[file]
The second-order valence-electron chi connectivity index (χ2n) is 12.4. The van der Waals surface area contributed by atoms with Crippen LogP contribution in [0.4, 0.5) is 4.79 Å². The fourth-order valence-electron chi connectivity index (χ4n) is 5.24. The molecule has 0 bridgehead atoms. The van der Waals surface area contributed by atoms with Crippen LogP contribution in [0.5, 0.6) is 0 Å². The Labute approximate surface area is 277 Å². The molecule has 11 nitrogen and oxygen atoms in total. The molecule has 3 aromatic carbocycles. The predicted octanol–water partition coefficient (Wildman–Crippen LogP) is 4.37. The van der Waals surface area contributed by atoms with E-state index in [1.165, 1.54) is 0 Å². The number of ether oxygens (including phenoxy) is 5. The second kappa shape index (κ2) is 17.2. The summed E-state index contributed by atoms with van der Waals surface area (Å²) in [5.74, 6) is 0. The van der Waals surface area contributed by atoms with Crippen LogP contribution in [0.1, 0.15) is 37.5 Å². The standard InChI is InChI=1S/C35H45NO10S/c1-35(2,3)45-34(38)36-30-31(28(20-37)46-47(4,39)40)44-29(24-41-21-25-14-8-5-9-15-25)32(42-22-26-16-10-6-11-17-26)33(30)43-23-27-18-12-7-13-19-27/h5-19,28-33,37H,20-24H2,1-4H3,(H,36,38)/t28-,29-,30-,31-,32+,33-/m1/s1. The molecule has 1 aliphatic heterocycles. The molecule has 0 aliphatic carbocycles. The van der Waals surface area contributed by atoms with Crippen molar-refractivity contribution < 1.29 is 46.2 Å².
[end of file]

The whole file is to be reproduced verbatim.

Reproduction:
The second-order valence-electron chi connectivity index (χ2n) is 12.4. The van der Waals surface area contributed by atoms with Crippen LogP contribution in [0.4, 0.5) is 4.79 Å². The fourth-order valence-electron chi connectivity index (χ4n) is 5.24. The molecule has 0 bridgehead atoms. The van der Waals surface area contributed by atoms with Crippen LogP contribution in [0.5, 0.6) is 0 Å². The Labute approximate surface area is 277 Å². The molecule has 11 nitrogen and oxygen atoms in total. The molecule has 3 aromatic carbocycles. The predicted octanol–water partition coefficient (Wildman–Crippen LogP) is 4.37. The van der Waals surface area contributed by atoms with E-state index in [1.165, 1.54) is 0 Å². The number of ether oxygens (including phenoxy) is 5. The second kappa shape index (κ2) is 17.2. The summed E-state index contributed by atoms with van der Waals surface area (Å²) in [5.74, 6) is 0. The van der Waals surface area contributed by atoms with Crippen LogP contribution in [0.1, 0.15) is 37.5 Å². The standard InChI is InChI=1S/C35H45NO10S/c1-35(2,3)45-34(38)36-30-31(28(20-37)46-47(4,39)40)44-29(24-41-21-25-14-8-5-9-15-25)32(42-22-26-16-10-6-11-17-26)33(30)43-23-27-18-12-7-13-19-27/h5-19,28-33,37H,20-24H2,1-4H3,(H,36,38)/t28-,29-,30-,31-,32+,33-/m1/s1. The molecule has 1 aliphatic heterocycles. The molecule has 0 aliphatic carbocycles. The van der Waals surface area contributed by atoms with Crippen molar-refractivity contribution < 1.29 is 46.2 Å².